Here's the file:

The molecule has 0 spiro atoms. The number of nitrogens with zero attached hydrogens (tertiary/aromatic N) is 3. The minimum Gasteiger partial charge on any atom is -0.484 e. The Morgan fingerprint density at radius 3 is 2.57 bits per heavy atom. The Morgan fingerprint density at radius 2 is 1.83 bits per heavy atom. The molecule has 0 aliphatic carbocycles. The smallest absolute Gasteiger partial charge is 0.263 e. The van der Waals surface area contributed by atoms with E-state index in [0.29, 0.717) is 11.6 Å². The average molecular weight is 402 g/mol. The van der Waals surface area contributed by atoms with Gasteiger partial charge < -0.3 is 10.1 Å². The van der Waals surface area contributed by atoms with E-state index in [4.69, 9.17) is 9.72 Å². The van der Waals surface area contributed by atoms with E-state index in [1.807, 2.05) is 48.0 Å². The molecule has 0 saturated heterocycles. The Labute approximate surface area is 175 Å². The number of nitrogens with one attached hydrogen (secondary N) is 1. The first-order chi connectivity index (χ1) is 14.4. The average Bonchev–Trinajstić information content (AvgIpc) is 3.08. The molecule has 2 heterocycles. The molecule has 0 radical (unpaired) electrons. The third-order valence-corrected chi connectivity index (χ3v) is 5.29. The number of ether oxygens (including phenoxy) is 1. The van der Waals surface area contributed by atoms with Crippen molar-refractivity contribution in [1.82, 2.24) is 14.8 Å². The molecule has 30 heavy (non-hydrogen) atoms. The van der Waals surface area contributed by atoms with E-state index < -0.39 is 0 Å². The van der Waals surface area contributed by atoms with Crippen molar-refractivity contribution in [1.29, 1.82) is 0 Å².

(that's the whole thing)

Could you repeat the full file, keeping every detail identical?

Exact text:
The molecule has 0 spiro atoms. The number of nitrogens with zero attached hydrogens (tertiary/aromatic N) is 3. The minimum Gasteiger partial charge on any atom is -0.484 e. The Morgan fingerprint density at radius 3 is 2.57 bits per heavy atom. The Morgan fingerprint density at radius 2 is 1.83 bits per heavy atom. The molecule has 0 aliphatic carbocycles. The smallest absolute Gasteiger partial charge is 0.263 e. The van der Waals surface area contributed by atoms with E-state index in [0.29, 0.717) is 11.6 Å². The average molecular weight is 402 g/mol. The van der Waals surface area contributed by atoms with Gasteiger partial charge < -0.3 is 10.1 Å². The van der Waals surface area contributed by atoms with E-state index in [4.69, 9.17) is 9.72 Å². The van der Waals surface area contributed by atoms with E-state index in [1.807, 2.05) is 48.0 Å². The molecule has 0 saturated heterocycles. The Labute approximate surface area is 175 Å². The number of nitrogens with one attached hydrogen (secondary N) is 1. The first-order chi connectivity index (χ1) is 14.4. The average Bonchev–Trinajstić information content (AvgIpc) is 3.08. The molecule has 2 heterocycles. The molecule has 0 radical (unpaired) electrons. The third-order valence-corrected chi connectivity index (χ3v) is 5.29. The number of ether oxygens (including phenoxy) is 1. The van der Waals surface area contributed by atoms with Crippen molar-refractivity contribution in [1.82, 2.24) is 14.8 Å². The molecule has 30 heavy (non-hydrogen) atoms. The van der Waals surface area contributed by atoms with E-state index < -0.39 is 0 Å². The van der Waals surface area contributed by atoms with Crippen molar-refractivity contribution in [1.29, 1.82) is 0 Å².